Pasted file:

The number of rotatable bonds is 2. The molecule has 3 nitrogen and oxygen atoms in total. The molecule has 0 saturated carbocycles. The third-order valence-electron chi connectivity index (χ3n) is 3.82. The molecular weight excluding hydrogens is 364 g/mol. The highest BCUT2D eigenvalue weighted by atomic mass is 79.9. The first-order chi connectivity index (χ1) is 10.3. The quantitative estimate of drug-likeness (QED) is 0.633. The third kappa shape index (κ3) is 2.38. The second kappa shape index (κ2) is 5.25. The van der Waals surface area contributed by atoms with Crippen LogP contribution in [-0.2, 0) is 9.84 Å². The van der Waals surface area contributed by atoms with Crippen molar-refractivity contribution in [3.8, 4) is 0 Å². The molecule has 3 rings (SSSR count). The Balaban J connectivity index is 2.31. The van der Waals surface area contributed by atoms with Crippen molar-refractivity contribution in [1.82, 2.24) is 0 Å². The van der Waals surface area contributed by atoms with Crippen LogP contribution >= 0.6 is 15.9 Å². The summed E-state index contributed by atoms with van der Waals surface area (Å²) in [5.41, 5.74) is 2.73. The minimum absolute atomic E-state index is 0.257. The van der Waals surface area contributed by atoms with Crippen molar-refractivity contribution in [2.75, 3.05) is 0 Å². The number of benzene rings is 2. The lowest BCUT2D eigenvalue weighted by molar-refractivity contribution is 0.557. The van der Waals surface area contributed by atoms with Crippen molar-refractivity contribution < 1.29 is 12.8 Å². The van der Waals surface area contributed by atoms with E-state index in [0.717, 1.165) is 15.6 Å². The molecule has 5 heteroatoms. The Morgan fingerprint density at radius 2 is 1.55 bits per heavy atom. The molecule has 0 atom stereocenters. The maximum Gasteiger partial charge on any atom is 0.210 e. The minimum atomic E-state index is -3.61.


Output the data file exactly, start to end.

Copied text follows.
The number of rotatable bonds is 2. The molecule has 3 nitrogen and oxygen atoms in total. The molecule has 0 saturated carbocycles. The third-order valence-electron chi connectivity index (χ3n) is 3.82. The molecular weight excluding hydrogens is 364 g/mol. The highest BCUT2D eigenvalue weighted by atomic mass is 79.9. The first-order chi connectivity index (χ1) is 10.3. The quantitative estimate of drug-likeness (QED) is 0.633. The third kappa shape index (κ3) is 2.38. The second kappa shape index (κ2) is 5.25. The van der Waals surface area contributed by atoms with Crippen LogP contribution in [-0.2, 0) is 9.84 Å². The van der Waals surface area contributed by atoms with Crippen molar-refractivity contribution in [3.8, 4) is 0 Å². The molecule has 3 rings (SSSR count). The Balaban J connectivity index is 2.31. The van der Waals surface area contributed by atoms with Crippen molar-refractivity contribution in [1.82, 2.24) is 0 Å². The van der Waals surface area contributed by atoms with Crippen LogP contribution >= 0.6 is 15.9 Å². The summed E-state index contributed by atoms with van der Waals surface area (Å²) in [5.41, 5.74) is 2.73. The minimum absolute atomic E-state index is 0.257. The van der Waals surface area contributed by atoms with Crippen molar-refractivity contribution in [2.75, 3.05) is 0 Å². The number of benzene rings is 2. The lowest BCUT2D eigenvalue weighted by molar-refractivity contribution is 0.557. The van der Waals surface area contributed by atoms with Crippen molar-refractivity contribution < 1.29 is 12.8 Å². The van der Waals surface area contributed by atoms with E-state index in [0.717, 1.165) is 15.6 Å². The molecule has 5 heteroatoms. The Morgan fingerprint density at radius 2 is 1.55 bits per heavy atom. The molecule has 0 atom stereocenters. The maximum Gasteiger partial charge on any atom is 0.210 e. The minimum atomic E-state index is -3.61.